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Serving up downtown success: Local owners, chef offer tips for building a long-lasting restaurant

April 30, 2013|By CHRIS COPLEY | chrisc@herald-mail.com

What is the secret to operating a long-lasting, successful restaurant in downtown Hagerstown? Some restaurants keep their doors open for years and years; others last for a few months and then close.

The Herald-Mail visited with two restaurant owners, a former owner and a chef. We asked about their secrets for business success in downtown Hagerstown. They are:

  •  Charlie Sekula, host and former owner of Schmankerl Stube, which opened in 1988.
  •  Paul Deputy, co-owner of The Gourmet Goat and GG's Restaurant & Martini Bar, which opened in 2000.
  •  Michael Barry, chef and kitchen manager, Bulls & Bears, which opened in 2008.
  •  Bernard Paul, owner of Uncle Louie G's Homemade Gourmet Italian Ices and Ice Cream, which opened in 2009.


The conclusion? There is no one secret that works for everybody. But the four downtown restaurateurs discussed about what works for them — basics like listening to customer feedback, plus counterintuitive concepts like cooperating with your competitors.



Appeal to more than one kind of customer.

Michael Barry: Daytime, we have a lot of business people, and it has to be quick — fast in and out — because they don't have a long lunch break. Then there's also the afternoon drinkers, especially in summer. They come in and sit and meet up with a friend they haven't seen in a while.

Bernard Paul: Here, we have a lot of residents. So I see a lot of people who come and get ice. And during the day, we have a lot of people who come through (from businesses and) from the Alexander House. So it's a lot of locals.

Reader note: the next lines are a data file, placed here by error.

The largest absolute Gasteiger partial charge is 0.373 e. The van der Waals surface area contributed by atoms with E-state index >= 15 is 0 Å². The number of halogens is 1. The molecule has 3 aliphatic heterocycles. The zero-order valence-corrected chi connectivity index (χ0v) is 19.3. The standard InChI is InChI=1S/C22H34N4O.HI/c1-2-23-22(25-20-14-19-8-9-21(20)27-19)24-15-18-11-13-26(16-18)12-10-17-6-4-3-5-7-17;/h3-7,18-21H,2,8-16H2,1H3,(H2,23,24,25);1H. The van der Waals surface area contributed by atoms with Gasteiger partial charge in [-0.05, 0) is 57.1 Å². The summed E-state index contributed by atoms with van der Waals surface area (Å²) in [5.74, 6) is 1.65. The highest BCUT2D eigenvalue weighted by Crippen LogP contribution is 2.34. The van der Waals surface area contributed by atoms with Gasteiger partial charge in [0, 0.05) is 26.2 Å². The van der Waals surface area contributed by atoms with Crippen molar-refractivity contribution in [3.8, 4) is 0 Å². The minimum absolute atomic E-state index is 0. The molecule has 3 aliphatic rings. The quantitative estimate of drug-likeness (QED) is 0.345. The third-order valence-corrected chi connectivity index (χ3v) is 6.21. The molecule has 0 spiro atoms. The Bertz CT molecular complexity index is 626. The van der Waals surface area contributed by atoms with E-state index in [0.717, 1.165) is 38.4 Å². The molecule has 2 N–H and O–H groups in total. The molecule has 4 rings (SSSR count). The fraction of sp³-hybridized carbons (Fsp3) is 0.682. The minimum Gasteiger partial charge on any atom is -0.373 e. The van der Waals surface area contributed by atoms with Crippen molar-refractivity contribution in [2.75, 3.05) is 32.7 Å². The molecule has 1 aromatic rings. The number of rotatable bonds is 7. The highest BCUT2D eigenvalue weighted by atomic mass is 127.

Paul Deputy: We consider the front part a deli-coffee bar; we call it The Gourmet Goat. We consider the back part GG's Restaurant & Martini Bar. During the day, it's all one. At nighttime, just the back space is open.



Take advantage of activities that draw people downtown.

Paul Deputy: Shows are very important for downtown. You've got The Maryland Theatre, a huge asset to us. Every time they have a concert, every time they have the (Maryland Symphony Orchestra), every time they have a special show, all the restaurants downtown benefit.

Michael Barry: We absolutely love The Maryland Theatre. Initially, when we opened, it was very difficult, because you go from completely empty to 250 seats full within five minutes because everybody's going to the show. (Also,) there's live music on Friday with Wind Down Fridays. And Blues Fest is coming up. There's a lot of things to do downtown. But people don't always know what (is going on).

Bernard Paul: The (Washington County Free) Library — before it was (gutted for renovation), I used to have a lot of kids go over there to get DVDs, then come here to get some ice.

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